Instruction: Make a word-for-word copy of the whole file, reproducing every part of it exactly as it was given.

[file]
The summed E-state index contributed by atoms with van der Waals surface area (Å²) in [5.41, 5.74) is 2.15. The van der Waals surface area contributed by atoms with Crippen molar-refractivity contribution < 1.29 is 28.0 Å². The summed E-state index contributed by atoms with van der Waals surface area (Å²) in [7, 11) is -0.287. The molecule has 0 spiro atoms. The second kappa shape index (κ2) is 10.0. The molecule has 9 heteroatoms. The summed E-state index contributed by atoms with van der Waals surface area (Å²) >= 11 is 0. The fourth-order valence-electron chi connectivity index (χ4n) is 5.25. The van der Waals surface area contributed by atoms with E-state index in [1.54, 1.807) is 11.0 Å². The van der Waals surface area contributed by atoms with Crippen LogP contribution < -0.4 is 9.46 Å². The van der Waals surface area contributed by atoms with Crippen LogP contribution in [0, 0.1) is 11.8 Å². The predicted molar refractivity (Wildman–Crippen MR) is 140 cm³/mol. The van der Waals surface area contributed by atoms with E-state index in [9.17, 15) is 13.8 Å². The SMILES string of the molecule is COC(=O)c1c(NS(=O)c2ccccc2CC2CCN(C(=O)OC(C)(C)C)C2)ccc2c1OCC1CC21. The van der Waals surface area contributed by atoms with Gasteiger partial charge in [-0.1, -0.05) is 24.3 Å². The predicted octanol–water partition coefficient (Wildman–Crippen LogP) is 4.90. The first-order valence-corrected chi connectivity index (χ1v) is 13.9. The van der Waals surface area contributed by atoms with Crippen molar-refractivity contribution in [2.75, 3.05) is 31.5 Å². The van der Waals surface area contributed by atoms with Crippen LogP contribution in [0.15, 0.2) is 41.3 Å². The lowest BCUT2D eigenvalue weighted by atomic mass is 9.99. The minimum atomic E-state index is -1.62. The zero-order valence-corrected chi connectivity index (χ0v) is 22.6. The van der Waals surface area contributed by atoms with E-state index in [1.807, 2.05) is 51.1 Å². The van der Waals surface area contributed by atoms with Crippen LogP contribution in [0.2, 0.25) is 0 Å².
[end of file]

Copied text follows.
The summed E-state index contributed by atoms with van der Waals surface area (Å²) in [5.41, 5.74) is 2.15. The van der Waals surface area contributed by atoms with Crippen molar-refractivity contribution < 1.29 is 28.0 Å². The summed E-state index contributed by atoms with van der Waals surface area (Å²) in [7, 11) is -0.287. The molecule has 0 spiro atoms. The second kappa shape index (κ2) is 10.0. The molecule has 9 heteroatoms. The summed E-state index contributed by atoms with van der Waals surface area (Å²) >= 11 is 0. The fourth-order valence-electron chi connectivity index (χ4n) is 5.25. The van der Waals surface area contributed by atoms with E-state index in [1.54, 1.807) is 11.0 Å². The van der Waals surface area contributed by atoms with Crippen LogP contribution < -0.4 is 9.46 Å². The van der Waals surface area contributed by atoms with Crippen LogP contribution in [0, 0.1) is 11.8 Å². The predicted molar refractivity (Wildman–Crippen MR) is 140 cm³/mol. The van der Waals surface area contributed by atoms with E-state index in [9.17, 15) is 13.8 Å². The SMILES string of the molecule is COC(=O)c1c(NS(=O)c2ccccc2CC2CCN(C(=O)OC(C)(C)C)C2)ccc2c1OCC1CC21. The van der Waals surface area contributed by atoms with Gasteiger partial charge in [-0.1, -0.05) is 24.3 Å². The predicted octanol–water partition coefficient (Wildman–Crippen LogP) is 4.90. The first-order valence-corrected chi connectivity index (χ1v) is 13.9. The van der Waals surface area contributed by atoms with Crippen molar-refractivity contribution in [2.75, 3.05) is 31.5 Å². The van der Waals surface area contributed by atoms with Crippen LogP contribution in [0.15, 0.2) is 41.3 Å². The lowest BCUT2D eigenvalue weighted by atomic mass is 9.99. The minimum atomic E-state index is -1.62. The zero-order valence-corrected chi connectivity index (χ0v) is 22.6. The van der Waals surface area contributed by atoms with E-state index in [1.807, 2.05) is 51.1 Å². The van der Waals surface area contributed by atoms with Crippen LogP contribution in [0.2, 0.25) is 0 Å².